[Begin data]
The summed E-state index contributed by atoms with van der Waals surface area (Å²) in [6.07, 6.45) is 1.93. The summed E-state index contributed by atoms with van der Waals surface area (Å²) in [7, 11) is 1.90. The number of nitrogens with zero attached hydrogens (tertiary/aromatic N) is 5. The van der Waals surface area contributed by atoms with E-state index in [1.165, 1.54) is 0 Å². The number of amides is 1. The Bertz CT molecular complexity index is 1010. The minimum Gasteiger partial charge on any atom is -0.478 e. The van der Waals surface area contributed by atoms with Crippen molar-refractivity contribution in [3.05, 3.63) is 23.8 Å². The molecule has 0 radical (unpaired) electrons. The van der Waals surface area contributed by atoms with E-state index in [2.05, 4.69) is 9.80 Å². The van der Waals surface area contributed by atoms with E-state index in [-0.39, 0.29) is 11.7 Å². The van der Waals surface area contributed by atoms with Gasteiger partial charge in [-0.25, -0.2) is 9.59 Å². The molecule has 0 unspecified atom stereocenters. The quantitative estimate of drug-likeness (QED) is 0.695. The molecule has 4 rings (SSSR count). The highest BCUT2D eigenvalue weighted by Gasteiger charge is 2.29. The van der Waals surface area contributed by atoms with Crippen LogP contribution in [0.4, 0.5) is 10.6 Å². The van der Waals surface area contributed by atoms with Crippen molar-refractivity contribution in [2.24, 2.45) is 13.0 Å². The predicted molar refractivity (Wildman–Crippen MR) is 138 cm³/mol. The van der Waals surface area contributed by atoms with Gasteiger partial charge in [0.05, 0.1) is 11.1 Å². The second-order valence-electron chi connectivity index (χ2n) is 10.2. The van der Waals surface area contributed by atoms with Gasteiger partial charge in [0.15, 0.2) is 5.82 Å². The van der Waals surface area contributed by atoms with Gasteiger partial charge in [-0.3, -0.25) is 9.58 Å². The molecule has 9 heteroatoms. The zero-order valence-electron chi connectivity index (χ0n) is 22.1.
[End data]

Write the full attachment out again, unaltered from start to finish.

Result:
The summed E-state index contributed by atoms with van der Waals surface area (Å²) in [6.07, 6.45) is 1.93. The summed E-state index contributed by atoms with van der Waals surface area (Å²) in [7, 11) is 1.90. The number of nitrogens with zero attached hydrogens (tertiary/aromatic N) is 5. The van der Waals surface area contributed by atoms with E-state index in [1.165, 1.54) is 0 Å². The number of amides is 1. The Bertz CT molecular complexity index is 1010. The minimum Gasteiger partial charge on any atom is -0.478 e. The van der Waals surface area contributed by atoms with Crippen molar-refractivity contribution in [3.05, 3.63) is 23.8 Å². The molecule has 0 radical (unpaired) electrons. The van der Waals surface area contributed by atoms with E-state index in [2.05, 4.69) is 9.80 Å². The van der Waals surface area contributed by atoms with E-state index in [-0.39, 0.29) is 11.7 Å². The van der Waals surface area contributed by atoms with Gasteiger partial charge in [-0.25, -0.2) is 9.59 Å². The molecule has 0 unspecified atom stereocenters. The quantitative estimate of drug-likeness (QED) is 0.695. The molecule has 4 rings (SSSR count). The highest BCUT2D eigenvalue weighted by Gasteiger charge is 2.29. The van der Waals surface area contributed by atoms with Crippen LogP contribution in [0.4, 0.5) is 10.6 Å². The van der Waals surface area contributed by atoms with Crippen molar-refractivity contribution in [2.24, 2.45) is 13.0 Å². The predicted molar refractivity (Wildman–Crippen MR) is 138 cm³/mol. The van der Waals surface area contributed by atoms with Gasteiger partial charge in [0.05, 0.1) is 11.1 Å². The second-order valence-electron chi connectivity index (χ2n) is 10.2. The van der Waals surface area contributed by atoms with Gasteiger partial charge in [0.15, 0.2) is 5.82 Å². The van der Waals surface area contributed by atoms with Gasteiger partial charge in [-0.3, -0.25) is 9.58 Å². The molecule has 9 heteroatoms. The zero-order valence-electron chi connectivity index (χ0n) is 22.1.